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:: Even Cubs fans have their limits
Joe Ricketts’s political adventures
By David Hoppe
I don't know who the joker was that invented the idea of “human progress.” But I can tell you this: She wasn't a Cubs fan.
Readers of this column will recall that about once a year I turn my attention to the trials and tribulations of a certain hapless baseball team located on Chicago's northside. In this, I am not unlike a couple of other ink-stained wretches here in Indianapolis. Mr. Carpenter, Mr. Tully, I salute (and commiserate with) you.
As I write this, the Cubs are firmly ensconced in last place in the National League's Central Division. While the season is still relatively young, the team shows every sign of making the cellar its permanent address. Things have gotten so bad, sports writers are paying less attention to whether the Cubs win or lose than to those fleeting moments when the team manages, however briefly, to eke out a lead over one or another of their opponents.
Cubs fans are used to this sort of thing. This is a team that hasn't won a championship in over 100 years — which is shorthand for saying that this is a team with fans who, for generations, have shown more loyalty than sense.
We've put up with such occult shenanigans as the curse of the Billy Goat and the College of Coaches. We've suffered through Carmen Fanzone's broken-noted trumpet playing, Joe Pepitone's mutton chop sideburns and the butter-fingered defense of the infelicitously named Pete LaCock. You'd think it could never be worse than this.
But you'd be wrong.
Earlier this month, The New York Times revealed that Joe Ricketts, patriarch of the family that bought the Cubs in 2009, was prepared to spend $10 million on an ad campaign aimed at smearing President Obama's character.
Ten million dollars may seem like a lot of money to you and me, but it's chickenfeed to a billionaire like Ricketts, who has made a fortune on Wall Street through his brokerage firm, TD Ameritrade. His family pays left fielder Alfonso Soriano almost twice that much every summer to strike out with men on base.
It seems Mr. Ricketts has never gotten over those grainy videos of the Rev. Jeremiah Wright that were trotted out by rightwing mudslingers during the 2008 presidential campaign. The Rev. Wright is a fiery orator, with a hard- core take on how power has been used in the United States to maintain what he considers a racist status quo. The Obama family attended Wright's church; some pundits hoped the videos would instill a fear among voters that Obama secretly hated white people.
But John McCain, Obama's 2008 opponent, didn't want to go there. He considered using the videos racially divisive, not to mention beside the point, since Wright never claimed to speak on behalf of, or for, Obama. McCain vetoed a proposal to use the Wright material in his ads.
This wasn't Joe Ricketts' take. When he was shown an ad McCain had squelched exploiting Rev. Wright, he reportedly said: “If the nation had seen that ad, they'd never have elected Barack Obama.”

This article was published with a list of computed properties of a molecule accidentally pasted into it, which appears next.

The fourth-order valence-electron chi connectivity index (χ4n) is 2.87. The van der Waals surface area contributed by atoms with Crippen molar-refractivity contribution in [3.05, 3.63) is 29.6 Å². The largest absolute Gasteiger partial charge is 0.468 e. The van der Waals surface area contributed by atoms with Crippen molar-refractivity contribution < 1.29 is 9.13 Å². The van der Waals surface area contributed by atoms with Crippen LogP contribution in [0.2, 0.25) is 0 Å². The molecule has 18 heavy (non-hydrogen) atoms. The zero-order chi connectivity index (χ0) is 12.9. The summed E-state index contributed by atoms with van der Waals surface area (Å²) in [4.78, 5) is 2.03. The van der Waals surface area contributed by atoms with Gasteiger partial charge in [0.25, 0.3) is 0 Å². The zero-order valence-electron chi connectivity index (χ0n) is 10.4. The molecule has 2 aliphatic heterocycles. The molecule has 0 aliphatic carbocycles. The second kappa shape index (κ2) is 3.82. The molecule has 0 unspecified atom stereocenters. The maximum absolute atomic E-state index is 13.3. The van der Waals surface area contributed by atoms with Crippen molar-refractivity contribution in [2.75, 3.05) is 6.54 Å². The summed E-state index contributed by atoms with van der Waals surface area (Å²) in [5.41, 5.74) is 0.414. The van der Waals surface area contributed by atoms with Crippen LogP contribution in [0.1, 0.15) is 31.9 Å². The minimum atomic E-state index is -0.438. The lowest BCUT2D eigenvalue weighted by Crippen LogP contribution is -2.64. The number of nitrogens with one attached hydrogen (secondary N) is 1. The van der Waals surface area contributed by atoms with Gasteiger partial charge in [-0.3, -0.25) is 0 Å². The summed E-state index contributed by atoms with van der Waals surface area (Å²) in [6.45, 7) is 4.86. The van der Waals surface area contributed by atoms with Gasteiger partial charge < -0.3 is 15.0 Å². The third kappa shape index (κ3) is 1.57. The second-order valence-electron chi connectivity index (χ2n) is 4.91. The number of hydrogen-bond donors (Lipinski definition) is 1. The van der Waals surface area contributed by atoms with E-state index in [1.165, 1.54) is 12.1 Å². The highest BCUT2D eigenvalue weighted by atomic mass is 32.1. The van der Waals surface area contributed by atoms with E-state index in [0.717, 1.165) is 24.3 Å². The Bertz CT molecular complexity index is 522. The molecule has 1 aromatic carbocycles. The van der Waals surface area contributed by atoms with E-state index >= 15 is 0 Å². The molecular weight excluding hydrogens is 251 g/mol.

Ricketts paid a political advertising strategist to come up with a proposal for an ad campaign aimed at dredging up the Rev. Wright story all over again. That proposal, titled, “The Defeat of Barack Hussein Obama,” became an instant sensation on cable news programs of the “OMG, what was he thinking?” variety.
Not only did the proposal indicate that Joe Ricketts was interested in trying to reinforce the most bigoted side of people already predisposed to vote against the nation's first black president, it also betrayed an almost pathological cluelessness.
It turns out that while Joe Ricketts says he is incensed by the way the government spends money, his family was in the midst of negotiations with the City of Chicago to obtain $300 million of taxpayer funding for renovations to Wrigley Field, the ballpark where the Cubs ply their misbegotten trade.
Apparently, no one — not even Ricketts' daughter Laura, who is one of Obama's biggest financial contributors — thought to remind the old man that Chicago's mayor is Rahm Emanuel, Obama's former Chief of Staff. It seems the mayor has suddenly stopped taking the Ricketts' phone calls.
Joe Ricketts has a right to his political views, no matter how cracked they might be. But when you own a professional sports team — particularly a team whose following is based on the oddly quixotic loyalty inspired by the Cubs — you also take on a kind of public trust. It's bad enough that the Cubs are in last place. It's unspeakably worse to think that supporting them in any way endorses the paranoid arrogance of a family of insanely rich dopes who have decided to make baseball their hobby.
On the weekend following the revelations about Joe Ricketts' political adventures, the Cubs played their crosstown rivals, the White Sox. This series is usually one of the hottest tickets in town; people with experience of such things say the games have a playoff atmosphere. This time, though, there were empty seats in the bleachers. Neither team is playing well this year. But maybe even Cubs fans have their limits.